DOMA has been ruled unconstitutional by seven different individual judges or groups of judges. U.S. District Court Judges Joseph TauroJeffrey WhiteVanessa Bryant, Claudia Wilken, and Barbara Jones all issued opinions declaring DOMA unconstitutional, and in the Appeals Court ruling of Gill and Massachusetts, Circuit Court Judge Michael Boudin authored an opinion joined by Sandra Lynch and Juan R. Torruella. Of these judges, five - Tauro, White, Boudin, Bryant, and Torruella - were appointed by Republican presidents (Richard Nixon, George W. Bush, George H.W. Bush, George W. Bush, and Ronald Reagan, respectively). 

Who has formally spoken out to oppose DOMA?

A wide range of political, medical, and civil rights organizations have spoken out about how DOMA hurts families and why it should be repealed. The Democratic Party took a stand against DOMA in their official national party platform - in addition to becoming the first major U.S. political party to support the freedom to marry for same-sex couples. Many groups have filed amicus briefs - "friend of the court" filings that delineate formal reasons why DOMA should be repealed. These groups include: 145 Democratic U.S. Representatives, headed by House Democratic Leader Nancy Pelosi; a host of medical and psychological organizations; a coalition of labor organizations and unionscorporations and private-sector businesses; a diverse array of religious groups; and prominent politicians like NYC Mayor Michael Bloomberg and NYC Council Speaker Christine Quinn

Which DOMA cases face potential consideration by the U.S. Supreme Court?

Requests for certiorari have been filed in five of the DOMA challenges, meaning that institutions or individuals have requested that the U.S. Supreme Court review one or more of the DOMA cases. The cases are: the consolidated Gill v. O.P.M. and Massachusetts v. Dept of HHS challenge, Golinski v. O.P.M., Windsor v. United States, and Pedersen v. O.P.M.. Read about each of the cases HERE.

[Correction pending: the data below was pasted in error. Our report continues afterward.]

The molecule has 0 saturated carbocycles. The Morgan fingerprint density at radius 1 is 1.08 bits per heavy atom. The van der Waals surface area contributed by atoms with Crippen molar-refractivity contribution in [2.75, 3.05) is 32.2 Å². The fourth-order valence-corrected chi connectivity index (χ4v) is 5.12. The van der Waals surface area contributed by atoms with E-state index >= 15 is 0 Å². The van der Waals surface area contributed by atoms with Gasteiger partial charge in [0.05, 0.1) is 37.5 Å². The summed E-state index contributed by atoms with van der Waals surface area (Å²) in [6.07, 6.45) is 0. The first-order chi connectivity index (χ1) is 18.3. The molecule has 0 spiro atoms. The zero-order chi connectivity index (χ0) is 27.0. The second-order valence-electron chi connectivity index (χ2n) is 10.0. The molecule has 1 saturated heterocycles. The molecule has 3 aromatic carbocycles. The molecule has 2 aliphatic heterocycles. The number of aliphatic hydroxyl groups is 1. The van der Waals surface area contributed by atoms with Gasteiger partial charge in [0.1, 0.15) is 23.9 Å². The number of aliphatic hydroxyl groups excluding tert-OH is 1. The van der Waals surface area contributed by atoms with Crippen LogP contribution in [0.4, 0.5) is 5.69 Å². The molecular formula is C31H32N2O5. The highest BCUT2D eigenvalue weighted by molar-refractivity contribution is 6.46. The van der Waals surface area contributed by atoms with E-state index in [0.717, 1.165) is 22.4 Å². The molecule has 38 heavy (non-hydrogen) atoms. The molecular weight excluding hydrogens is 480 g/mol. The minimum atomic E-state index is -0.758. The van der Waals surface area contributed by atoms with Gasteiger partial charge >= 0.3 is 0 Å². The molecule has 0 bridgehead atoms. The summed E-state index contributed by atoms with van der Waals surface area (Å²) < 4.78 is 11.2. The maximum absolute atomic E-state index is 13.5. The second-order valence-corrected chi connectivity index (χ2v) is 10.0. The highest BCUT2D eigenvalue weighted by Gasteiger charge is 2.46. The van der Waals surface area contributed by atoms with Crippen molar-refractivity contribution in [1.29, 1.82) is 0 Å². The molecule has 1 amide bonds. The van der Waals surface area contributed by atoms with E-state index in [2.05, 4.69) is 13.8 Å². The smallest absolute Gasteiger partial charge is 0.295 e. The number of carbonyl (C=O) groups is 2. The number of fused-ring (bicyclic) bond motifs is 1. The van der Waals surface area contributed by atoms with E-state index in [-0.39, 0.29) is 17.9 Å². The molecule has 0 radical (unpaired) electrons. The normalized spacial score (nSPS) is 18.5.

What's the timeline on whether the U.S. Supreme Court will rule on DOMA?

The filings for certiorari will likely be reviewed at some point in the next two months, now that the Supreme Court has returned from summer recess. During the Court's Monday conferences, which begin on September 24, they will review the DOMA challenges and decide which, if any, they will hear. If the Court does decide to hear one or more of the DOMA challenges, it is likely that the cases would be heard before the Court's next recess in June 2013. Read about each of the cases HERE. The process could go any number of ways in the often unpredictable Court system, but one thing is for certain: Whether the Supreme Court chooses to review DOMA and the freedom to marry, it is more urgent than ever that we maximize our chances of winning marriage nationwide. We must continue this year to push toward our goals of winning more states and growing the majority for marriage so that, if the Supreme Court does decide to review one or more DOMA challenges, it will be irrefutable that a diverse majority of Americans supports repeal of this discriminatory law. 

What are marriage advocates doing to overturn the DOMA?

Although DOMA may face review from the U.S. Supreme Court, we must continue working to create the climate for a ruling that would overturn the discriminatory law. We will continue to create this climate by winning more states and growing and diversifying majority support for the freedom to marry, per our three-track Roadmap to Victory. We are also pursuing a number of other avenues toward DOMA repeal, including the increasingly powerful Respect for Marriage Act, a bill in the House of Representatives and Senate that would overturn DOMA and return the federal government to its longstanding practice of honoring marriage without a "gay exception." Freedom to Marry and the Human Rights Campaign have teamed up since February to chair the Respect for Marriage Coalition, which now boasts support from over 80 different organizations. 

LEARN MORE: We've updated our resources on the Defense of Marriage Act to make them more accessible, easier to understand, and more thorough. Take a look at our resources HERE and read about each of the challenges to the Defense of Marriage Act HERE.